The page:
The latest published statistics reveal that the drone industry is here to stay in a very big way.
Guest post by Tim Jennings, President of CCG, maker of DroneHangar —
We all know the drone industry has had a bit of a PR problem from the start, particularly because “the start” mainly involved unmanned war machines. But as more people discover the amazing things drones can do—like facilitate incredible aerial photography, improve business logistics and deliver all kinds of fun—public opinion is beginning to shift. The eight drone industry stats below offer up some perspective on the magnitude of this shift.
1. $127 billion — That’s how much the drone industry could be worth by 2020, according to recent reports by consulting firm PWC. It also reported that some of the greatest increases could be in business, farming and special effects applications.
2. 7 million drones — According to the FAA’s newest estimates, we can expect about 7 million drones to ship to the U.S. by 2020. The group expects sales of commercial drones to rise as high as 2.7 million (from 600,000) and that of hobbyist drones from 1.9 million to 4.3 million between now and 2020.
3. The U.S. controls 35% of the global drone market — And, according to KPCB’s 2014 estimates, that makes America the largest drone market in the world. Europe controls 30%, China has 15% and everyone else controls the remaining 20%.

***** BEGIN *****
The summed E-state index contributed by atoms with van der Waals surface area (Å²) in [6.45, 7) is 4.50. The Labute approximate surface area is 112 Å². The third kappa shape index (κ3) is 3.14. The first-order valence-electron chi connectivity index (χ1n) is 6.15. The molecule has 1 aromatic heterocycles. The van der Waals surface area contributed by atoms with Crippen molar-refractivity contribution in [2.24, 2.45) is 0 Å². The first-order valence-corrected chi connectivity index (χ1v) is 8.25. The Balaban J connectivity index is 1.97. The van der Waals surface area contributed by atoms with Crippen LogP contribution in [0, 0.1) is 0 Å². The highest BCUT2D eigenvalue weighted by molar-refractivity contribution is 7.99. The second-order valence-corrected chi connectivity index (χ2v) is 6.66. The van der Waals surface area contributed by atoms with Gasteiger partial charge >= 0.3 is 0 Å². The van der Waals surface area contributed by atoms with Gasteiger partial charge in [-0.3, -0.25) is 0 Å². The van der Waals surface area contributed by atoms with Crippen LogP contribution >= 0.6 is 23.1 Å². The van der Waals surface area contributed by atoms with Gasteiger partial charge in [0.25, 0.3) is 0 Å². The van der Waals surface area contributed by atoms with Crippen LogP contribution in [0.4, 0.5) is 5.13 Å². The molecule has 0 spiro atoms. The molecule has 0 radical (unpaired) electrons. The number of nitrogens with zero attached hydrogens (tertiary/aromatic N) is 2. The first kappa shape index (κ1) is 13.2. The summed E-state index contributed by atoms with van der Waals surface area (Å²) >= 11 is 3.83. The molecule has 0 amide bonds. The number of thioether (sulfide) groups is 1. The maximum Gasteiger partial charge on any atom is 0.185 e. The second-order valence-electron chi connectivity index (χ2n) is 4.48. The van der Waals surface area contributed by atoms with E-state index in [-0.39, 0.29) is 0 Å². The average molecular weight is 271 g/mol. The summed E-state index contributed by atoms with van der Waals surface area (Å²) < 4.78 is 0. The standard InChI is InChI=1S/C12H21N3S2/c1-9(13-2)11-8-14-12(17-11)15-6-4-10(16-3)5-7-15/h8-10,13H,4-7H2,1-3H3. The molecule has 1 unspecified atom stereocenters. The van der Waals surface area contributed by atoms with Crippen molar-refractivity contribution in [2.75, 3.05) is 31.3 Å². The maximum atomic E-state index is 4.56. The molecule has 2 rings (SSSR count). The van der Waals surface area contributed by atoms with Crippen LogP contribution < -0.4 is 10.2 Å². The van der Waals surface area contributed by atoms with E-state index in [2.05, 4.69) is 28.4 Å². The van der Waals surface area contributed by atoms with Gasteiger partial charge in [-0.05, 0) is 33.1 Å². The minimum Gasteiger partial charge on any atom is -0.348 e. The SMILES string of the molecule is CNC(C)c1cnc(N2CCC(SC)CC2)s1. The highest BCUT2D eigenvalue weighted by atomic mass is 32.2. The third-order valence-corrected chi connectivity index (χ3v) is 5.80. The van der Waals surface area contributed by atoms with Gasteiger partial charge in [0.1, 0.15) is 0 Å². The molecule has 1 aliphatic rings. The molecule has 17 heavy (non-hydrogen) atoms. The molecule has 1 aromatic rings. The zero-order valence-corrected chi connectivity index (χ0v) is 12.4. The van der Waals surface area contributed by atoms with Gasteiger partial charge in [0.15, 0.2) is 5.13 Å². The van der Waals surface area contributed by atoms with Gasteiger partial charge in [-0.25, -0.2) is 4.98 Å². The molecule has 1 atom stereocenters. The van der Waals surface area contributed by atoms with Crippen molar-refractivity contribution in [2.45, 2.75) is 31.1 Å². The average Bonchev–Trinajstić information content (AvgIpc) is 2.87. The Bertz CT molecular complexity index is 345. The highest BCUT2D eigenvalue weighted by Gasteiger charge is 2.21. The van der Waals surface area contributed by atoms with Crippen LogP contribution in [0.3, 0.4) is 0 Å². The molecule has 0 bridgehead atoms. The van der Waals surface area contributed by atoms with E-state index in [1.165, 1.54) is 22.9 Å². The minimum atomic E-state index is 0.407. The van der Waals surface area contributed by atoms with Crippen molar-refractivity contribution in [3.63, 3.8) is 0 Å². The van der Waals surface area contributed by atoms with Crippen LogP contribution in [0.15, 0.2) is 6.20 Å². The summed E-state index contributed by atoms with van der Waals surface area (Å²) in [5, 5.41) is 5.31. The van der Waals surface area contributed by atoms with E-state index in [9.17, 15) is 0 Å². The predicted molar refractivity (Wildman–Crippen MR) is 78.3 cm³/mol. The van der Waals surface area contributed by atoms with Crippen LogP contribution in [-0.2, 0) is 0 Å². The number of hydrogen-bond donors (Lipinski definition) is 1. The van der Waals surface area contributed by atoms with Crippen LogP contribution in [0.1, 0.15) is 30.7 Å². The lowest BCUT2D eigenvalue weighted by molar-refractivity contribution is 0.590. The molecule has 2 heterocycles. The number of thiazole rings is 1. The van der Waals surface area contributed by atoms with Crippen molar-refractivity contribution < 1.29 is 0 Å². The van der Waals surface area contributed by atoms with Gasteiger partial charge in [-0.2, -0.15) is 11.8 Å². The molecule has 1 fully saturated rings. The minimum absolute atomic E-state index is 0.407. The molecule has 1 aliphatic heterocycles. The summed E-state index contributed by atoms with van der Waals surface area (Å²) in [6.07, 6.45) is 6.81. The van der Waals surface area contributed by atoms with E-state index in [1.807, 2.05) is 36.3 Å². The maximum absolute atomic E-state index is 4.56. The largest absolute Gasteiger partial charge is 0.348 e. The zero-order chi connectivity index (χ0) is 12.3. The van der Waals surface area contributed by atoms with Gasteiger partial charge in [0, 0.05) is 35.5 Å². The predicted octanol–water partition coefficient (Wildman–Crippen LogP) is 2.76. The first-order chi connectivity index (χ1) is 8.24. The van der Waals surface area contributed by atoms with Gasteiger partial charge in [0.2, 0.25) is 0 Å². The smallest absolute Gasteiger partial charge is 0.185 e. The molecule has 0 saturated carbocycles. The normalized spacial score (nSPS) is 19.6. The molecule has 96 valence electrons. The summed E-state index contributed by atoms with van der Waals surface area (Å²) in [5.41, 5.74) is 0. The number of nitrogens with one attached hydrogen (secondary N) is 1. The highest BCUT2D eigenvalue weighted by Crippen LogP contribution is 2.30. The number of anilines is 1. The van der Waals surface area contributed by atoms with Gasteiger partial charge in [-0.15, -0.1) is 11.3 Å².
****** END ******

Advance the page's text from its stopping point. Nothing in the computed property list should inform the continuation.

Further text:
4. $8 billion — This is the astonishing worth of DJI Innovations after funding in May. The company has said that its valuation could exceed $10 billion following the next round of funding.
5. $40 less than a GoPro — Thanks to intense competition and less expensive components, drone prices are falling fast. In regards to our stat, tech company Xiaomi just launched a 4K drone that costs $40 less than GoPro’s 4K-capable Hero 4 camera.
6. 325,000 — That’s how many drone registrations the FAA received between December 2015 and the beginning of February of this year. As a side note, the FAA also reported that 325,000 is not even a third of the number of drones sold during the holidays last year.
7. 130 successful deliveries — Earlier this year, shipping company DHL conducted a pilot program, making 130 deliveries between two villages in the Alps. The company says their drones fly as fast as 45 miles per hour carrying as much as 4.5 pounds. In the U.S., Amazon is busy working toward their goal of total delivery automation, as well.
8. $1.9 billion — According to AngelList, that’s how much venture capital has gone to drone industry start-ups so far. The three most promising of these start-ups (in order of valuation) are Skycatch (a commercial logistics company), DroneDeploy (a company developing drone mapping and analytics) and Matternet (a maker of smart drones). AngelList estimates the average valuation of all drone start-ups at $5.3 million.
These stats are indeed promising, but they’re only predictions. One of the most critical factors to the industry’s success is the nature of government regulations. Should regulations become too tight, the market could suffer. And drone enthusiasts’ compliance with existing regulations has a significant influence on the tightness (or looseness) of these rules. So just be sure to keep that in mind when you’re out having fun. And if you still need to register your drone on the sUAS Registration Service, do it today!